Fighting shape 

Atlanta soul legend The Mighty Hannibal won't go quietly

Sixty-seven-year-old soul singer The Mighty Hannibal is an irascible character who's already in a fighting mood when I catch him. Hannibal, aka James Shaw, was a close friend and contemporary of James Brown, sharing not only the same label (King Records) in the early 1960s, but a similar passion for gospel-tinged, bluesy funk.

Shaw is frustrated by the timing of Brown's funeral, scheduled a day ahead of New Year's Eve, which is always a big night for musicians. "Little Richard can't walk away from $35,000 a night at the casinos on the Mississippi because they booked him ahead of time and if he does, they're going to sue him," he says. "So who did that dumb shit to plan a funeral like that wasn't thinking in the best interests of James Brown. You could have it on Monday or Tuesday, it'd be proper and everybody could come."

Shaw's high-minded willingness to speak his mind has always rattled some people. Back in 1966, when many were still consumed with Beatlemania, he wrote one of the first Vietnam protest songs, the dark "Hymn No. 5" -- with its evocative phrase, "I'm over here, crying in this trench hole covered in blood/But there's one thing I know, there's no tomorrow."

At the time, Shaw and his white backing band, St. John and the Cardinals (featuring Atlanta Rhythm Section bassist Paul Goddard on guitar) were also helping to integrate Atlanta-area clubs. For Shaw, it was just bringing the music to those who appreciated it.

"Black folk criticize me: 'Why you don't have anyone black in your band?' I don't have anybody black in my audience," he says, matter-of-factly. "I support those who support me."

Shaw grew up in Atlanta singing doo-wop with future Pip Edward Patton. Their fathers used to play house parties hosted by people with pianos, and so the two were always around music. While in their teens, they formed a group, the Overalls, before Shaw joined the army and eventually headed to Los Angeles.

Early on, he hustled for prize money at open-mic talent shows with singers such as Sam Cooke and Lou Rawls. In the late '50s and early '60s, he scored his first few hits -- "My Name is Hannibal," "I Need a Woman ('Cause I'm a Man)," "The Biggest Cry" -- and simultaneously began to indulge in a flamboyant lifestyle that included "women of leisure," handmade alligator shoes and a big Cadillac.

But don't call him a pimp.

"A pimp is a dog," Shaw says, turning surprisingly serious for a moment. "You have to take them to shit and he won't even wipe his own ass. ... A dog ain't going to do nothing for himself. That's a pimp. I was a player. A player is a master advisor and maintainer of woman affairs. Somebody had to do it, and I got picked. Women liked me, and I just charged them."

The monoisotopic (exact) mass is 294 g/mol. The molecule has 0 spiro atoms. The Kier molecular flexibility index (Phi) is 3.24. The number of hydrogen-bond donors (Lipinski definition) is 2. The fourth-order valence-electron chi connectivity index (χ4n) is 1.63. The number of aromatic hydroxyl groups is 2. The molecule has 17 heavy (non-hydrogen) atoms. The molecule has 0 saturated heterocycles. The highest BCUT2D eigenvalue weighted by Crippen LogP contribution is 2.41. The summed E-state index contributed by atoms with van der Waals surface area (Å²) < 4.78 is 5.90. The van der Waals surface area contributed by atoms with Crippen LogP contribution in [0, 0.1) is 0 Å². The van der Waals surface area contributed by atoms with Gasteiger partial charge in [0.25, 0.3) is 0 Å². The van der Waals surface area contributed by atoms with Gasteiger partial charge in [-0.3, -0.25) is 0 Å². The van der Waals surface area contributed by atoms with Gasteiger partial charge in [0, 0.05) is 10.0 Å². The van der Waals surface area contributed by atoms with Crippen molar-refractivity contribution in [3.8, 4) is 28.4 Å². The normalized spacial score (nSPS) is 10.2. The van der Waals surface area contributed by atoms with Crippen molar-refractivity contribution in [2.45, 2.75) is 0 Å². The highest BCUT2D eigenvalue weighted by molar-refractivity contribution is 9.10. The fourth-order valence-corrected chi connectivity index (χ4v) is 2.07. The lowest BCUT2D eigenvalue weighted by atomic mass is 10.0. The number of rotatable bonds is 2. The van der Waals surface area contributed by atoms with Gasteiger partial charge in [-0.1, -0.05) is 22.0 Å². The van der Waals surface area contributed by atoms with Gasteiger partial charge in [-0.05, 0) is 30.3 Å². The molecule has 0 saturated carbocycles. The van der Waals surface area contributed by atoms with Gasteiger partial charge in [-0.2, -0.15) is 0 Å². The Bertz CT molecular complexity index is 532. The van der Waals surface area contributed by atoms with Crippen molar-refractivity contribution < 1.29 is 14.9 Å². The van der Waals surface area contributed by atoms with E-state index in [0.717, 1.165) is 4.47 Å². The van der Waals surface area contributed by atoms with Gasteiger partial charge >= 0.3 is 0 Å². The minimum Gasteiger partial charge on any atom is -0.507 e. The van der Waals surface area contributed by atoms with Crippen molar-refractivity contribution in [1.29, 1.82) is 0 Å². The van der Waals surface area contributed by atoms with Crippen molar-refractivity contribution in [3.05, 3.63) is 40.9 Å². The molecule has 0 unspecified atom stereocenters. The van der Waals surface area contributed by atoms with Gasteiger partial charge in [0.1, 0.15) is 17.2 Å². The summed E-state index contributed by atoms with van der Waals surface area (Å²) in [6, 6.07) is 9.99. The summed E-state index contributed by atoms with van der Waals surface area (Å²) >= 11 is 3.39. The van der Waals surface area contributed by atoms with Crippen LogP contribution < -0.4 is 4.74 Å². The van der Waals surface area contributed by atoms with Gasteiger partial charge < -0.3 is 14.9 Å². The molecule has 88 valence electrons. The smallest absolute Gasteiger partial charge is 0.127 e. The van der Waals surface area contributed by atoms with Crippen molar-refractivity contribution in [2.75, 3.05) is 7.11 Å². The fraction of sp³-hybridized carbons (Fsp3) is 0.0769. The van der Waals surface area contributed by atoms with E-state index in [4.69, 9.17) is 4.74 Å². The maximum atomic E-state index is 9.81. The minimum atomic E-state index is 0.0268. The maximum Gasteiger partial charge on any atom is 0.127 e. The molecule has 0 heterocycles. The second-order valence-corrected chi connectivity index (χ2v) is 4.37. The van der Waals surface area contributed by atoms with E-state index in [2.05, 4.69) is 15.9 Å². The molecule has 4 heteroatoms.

While "Hymn No. 5" -- which told the story of a black soldier's impressions through a letter home -- was a lightning rod for controversy, it also sold more than a million records. Yet his lifestyle and brash ways rubbed many in the industry the wrong way. This, and a growing heroin habit that was followed by a stint in the pokey for tax evasion, briefly short-circuited Shaw's career in the late '60s.

But it never stopped him.

"I have never been the type of person to let something defeat me," he says. "When it's rough for everybody else, it's just right for me. And come on with it."

Hannibal found new financial backing and released more music in the '70s. When interest in rare grooves and forgotten funk bubbled up again in the late '90s, Hannibal experienced another resurgence. He's always been savvy to the business end, sometimes releasing albums himself, and never relinquishing his publishing rights. That has afforded him the luxury of playing now more out of desire than need.

"I love this game. I ain't never going to give up. I'd rather die onstage than with my hand out," he says. "I'm not bitter about anything, and I damn sure did it my way."

Besides his upcoming show backed by the Black Lips ("When I heard them, I said 'I got to play with y'all'"), he has a new album out in February titled Let Us Make Love and Not War. It features "Hymn No. 911," which replicates his old hit, substituting Baghdad for Vietnam.

While he's grateful to the young people who've reenergized his career, he's not impressed with their music. He calls out 50 Cent in particular for the rapper's suggestive comments about Oprah's generosity toward her friend Gail. He notes how the talk-show host opened her checkbook after Hurricane Katrina: "What da hell did 50 Cent do? And if he thinks I dissed him, he can come fuck with me and I'll dis him for real, because I don't appreciate anyone taking our icons and belittling them."

Don't tell this old man to calm down; he might kick your ass.


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